Cover your ears with your thumbs and your eyes with your fingers. Inhale, then release the breath from the nostrils with a very slow humming sound. Repeat three to five times.
- This is very relaxing and cures stress
- Lowers blood pressure
- Soothes nerves and calms you down
Sitting in Padmasana/ Sukhasana, inhale and exhale from your mouth and make a sound of extended O and then extended M. The sound shouldn’t be very loud. You should be able to hear yourself. Feel the vibration in your whole body. Repeat 5 to 10 times.
- Slows the pace of breadth
- Increases focus
- It makes the immune system stronger
Although Yoga has lakhs of asanas, I do only the popular ones recommended by my Guruji Swami Ramdev. You will notice each of those asanas is strengthening some part of the body directly related to running.
- Vajrasana – Strengthens legs & back. Stretches ankles, thighs, knees & hips.
- Mandukasana – Strengthens back, hips, knees & ankles. Improves digestion
- Shashankasana – Strengthens back muscles.
- Gomukhasana – Strengthens ankles, thighs, shoulders, armpit, chest, deltoid, and triceps.
- Vakrasana – Reduces belly fat. Increases elasticity of the spine.
- Dhanurasana – Improves the blood circulation to the spinal nerves
- Bhujangasana – Stretches chest and lungs, shoulders, and abdomen.
- Trikonasana – Stretches the hips, groins, hamstrings, and calves; shoulders, chest, and spine.
- Tadasana – Tones your hips and abdomen and helps to gain control over your muscular movements.
- SuptaVajrasana – Makes the spine flexible and tones spinal nerves
- Ushtrasana – Opens up the hips, stretching deep hip flexors.
- Shalabhasana – Helps eliminate unnecessary fat around abs, hips, waist, and thighs.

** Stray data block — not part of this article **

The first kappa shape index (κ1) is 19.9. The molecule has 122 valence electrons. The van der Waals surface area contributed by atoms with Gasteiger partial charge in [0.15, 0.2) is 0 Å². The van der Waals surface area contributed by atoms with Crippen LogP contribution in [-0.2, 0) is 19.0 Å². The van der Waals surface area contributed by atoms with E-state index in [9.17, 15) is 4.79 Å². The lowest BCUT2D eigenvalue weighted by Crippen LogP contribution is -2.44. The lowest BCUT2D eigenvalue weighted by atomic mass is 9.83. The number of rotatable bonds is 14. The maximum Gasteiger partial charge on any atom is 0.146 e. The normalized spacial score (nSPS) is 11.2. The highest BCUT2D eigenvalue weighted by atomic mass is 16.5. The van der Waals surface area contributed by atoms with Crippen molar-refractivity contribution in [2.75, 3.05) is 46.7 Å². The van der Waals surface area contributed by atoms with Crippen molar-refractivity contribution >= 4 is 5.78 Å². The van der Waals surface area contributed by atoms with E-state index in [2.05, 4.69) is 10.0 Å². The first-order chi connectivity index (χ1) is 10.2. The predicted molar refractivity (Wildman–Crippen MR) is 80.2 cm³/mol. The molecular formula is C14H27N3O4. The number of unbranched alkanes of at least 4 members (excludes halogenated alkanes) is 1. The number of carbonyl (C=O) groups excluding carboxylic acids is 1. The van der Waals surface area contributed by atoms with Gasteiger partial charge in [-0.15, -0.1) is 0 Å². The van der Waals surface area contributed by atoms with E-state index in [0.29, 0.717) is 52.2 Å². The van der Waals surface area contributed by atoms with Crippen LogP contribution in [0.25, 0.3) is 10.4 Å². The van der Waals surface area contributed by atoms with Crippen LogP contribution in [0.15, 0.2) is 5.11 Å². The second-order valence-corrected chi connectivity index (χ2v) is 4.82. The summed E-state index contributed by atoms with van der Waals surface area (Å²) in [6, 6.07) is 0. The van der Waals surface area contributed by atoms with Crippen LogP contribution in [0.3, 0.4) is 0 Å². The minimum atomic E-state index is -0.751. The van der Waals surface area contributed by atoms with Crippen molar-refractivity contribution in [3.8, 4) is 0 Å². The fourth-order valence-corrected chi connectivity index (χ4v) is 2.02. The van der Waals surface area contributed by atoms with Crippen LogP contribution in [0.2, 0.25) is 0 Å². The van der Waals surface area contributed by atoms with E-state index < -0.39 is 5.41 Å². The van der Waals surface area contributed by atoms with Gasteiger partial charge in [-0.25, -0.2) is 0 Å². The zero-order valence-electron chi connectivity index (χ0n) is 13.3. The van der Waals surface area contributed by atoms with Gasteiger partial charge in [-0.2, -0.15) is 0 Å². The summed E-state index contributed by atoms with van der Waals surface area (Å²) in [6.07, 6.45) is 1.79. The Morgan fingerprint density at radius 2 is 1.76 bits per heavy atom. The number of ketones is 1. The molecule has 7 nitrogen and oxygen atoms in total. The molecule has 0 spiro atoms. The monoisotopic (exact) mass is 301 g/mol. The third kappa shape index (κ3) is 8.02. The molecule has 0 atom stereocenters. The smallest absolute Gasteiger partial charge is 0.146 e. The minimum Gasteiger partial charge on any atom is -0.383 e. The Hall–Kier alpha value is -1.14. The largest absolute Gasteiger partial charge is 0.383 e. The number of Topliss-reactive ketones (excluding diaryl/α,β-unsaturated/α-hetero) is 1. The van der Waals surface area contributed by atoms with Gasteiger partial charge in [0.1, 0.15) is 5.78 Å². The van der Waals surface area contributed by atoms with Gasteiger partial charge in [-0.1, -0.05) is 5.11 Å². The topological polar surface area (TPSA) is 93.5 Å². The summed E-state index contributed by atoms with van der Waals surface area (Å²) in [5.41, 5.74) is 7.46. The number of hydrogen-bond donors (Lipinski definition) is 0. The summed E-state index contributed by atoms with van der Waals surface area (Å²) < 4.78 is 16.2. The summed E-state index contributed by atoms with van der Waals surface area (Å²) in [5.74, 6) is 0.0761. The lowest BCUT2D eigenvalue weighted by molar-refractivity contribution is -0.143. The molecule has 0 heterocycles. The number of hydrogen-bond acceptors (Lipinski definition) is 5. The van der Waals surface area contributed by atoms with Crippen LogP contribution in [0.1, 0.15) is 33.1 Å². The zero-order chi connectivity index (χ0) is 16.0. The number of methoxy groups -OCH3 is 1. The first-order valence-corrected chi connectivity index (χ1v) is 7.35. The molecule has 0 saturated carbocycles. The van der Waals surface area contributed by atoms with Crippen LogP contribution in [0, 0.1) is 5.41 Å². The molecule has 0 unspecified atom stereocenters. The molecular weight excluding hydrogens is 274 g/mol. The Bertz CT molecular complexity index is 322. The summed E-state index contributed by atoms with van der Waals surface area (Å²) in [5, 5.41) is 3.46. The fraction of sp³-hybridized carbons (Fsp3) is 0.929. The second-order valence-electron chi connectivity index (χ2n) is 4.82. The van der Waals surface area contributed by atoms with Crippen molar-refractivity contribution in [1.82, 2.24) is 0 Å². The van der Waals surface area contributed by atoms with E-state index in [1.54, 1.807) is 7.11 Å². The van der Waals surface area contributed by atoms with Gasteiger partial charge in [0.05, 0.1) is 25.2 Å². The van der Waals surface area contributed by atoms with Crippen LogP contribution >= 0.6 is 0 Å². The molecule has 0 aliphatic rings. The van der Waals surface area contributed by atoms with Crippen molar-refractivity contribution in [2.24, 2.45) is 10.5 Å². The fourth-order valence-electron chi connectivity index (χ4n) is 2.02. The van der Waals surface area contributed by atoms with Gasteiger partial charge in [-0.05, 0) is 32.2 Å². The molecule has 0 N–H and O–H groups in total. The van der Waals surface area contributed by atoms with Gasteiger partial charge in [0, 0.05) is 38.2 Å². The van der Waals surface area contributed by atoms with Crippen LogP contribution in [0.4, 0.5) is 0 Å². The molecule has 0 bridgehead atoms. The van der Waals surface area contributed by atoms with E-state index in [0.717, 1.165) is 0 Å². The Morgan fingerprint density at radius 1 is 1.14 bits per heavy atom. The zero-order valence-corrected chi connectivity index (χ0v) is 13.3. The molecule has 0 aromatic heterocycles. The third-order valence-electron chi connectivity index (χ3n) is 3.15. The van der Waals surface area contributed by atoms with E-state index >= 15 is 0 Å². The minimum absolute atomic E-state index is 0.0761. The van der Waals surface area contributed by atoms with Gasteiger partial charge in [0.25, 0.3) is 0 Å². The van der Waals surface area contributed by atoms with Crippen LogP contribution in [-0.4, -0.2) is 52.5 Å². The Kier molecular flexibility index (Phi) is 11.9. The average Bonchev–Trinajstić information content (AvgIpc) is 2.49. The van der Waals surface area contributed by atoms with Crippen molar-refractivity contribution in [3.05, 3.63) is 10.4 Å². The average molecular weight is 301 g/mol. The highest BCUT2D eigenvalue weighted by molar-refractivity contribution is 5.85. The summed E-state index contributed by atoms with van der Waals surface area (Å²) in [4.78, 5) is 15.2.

- Setubandhasana – Strengthens the back, glutes, and hamstrings
- Uttanpadasana – Strengthens the back, hip, and thigh muscles.
- Pawanmuktasana – The asana strengthens back muscles and tones muscles of the legs and arms.
Immune Support Boosters
Due to Pranayama and Yoga, I felt my health improving. But I lost my beautiful tummy to a great extent. I also felt the incidence of me getting cold and cough decreasing over time. Yoga was directly benefiting my immune system.
My health improved a lot in these years. For example, earlier, I tended to fall sick very often. This decreased gradually. I started living with some of the problems, thinking that all these were part of growing up. For example, I used to think our bodies were so designed.
- We breathe from only one nostril at a time.
- Falling sick is mandatory when the season changes every quarter of the year.
Yoga changed all that, slowly and steadily. I now realize that freely breathing is, and you can live without falling sick for years. Yoga has improved my immunity, mental health, flexibility, digestion, eyesight, and blood circulation.
Yoga for Runners
I was introduced to running seven years later by some friends. Three days a week, Monday, Wednesday & Friday. Other days were rest days. Later Sundays were going to be long run days.
I started doing Yoga on Tuesday, Thursday & Saturday, but I do Pranayam daily before running and Yoga.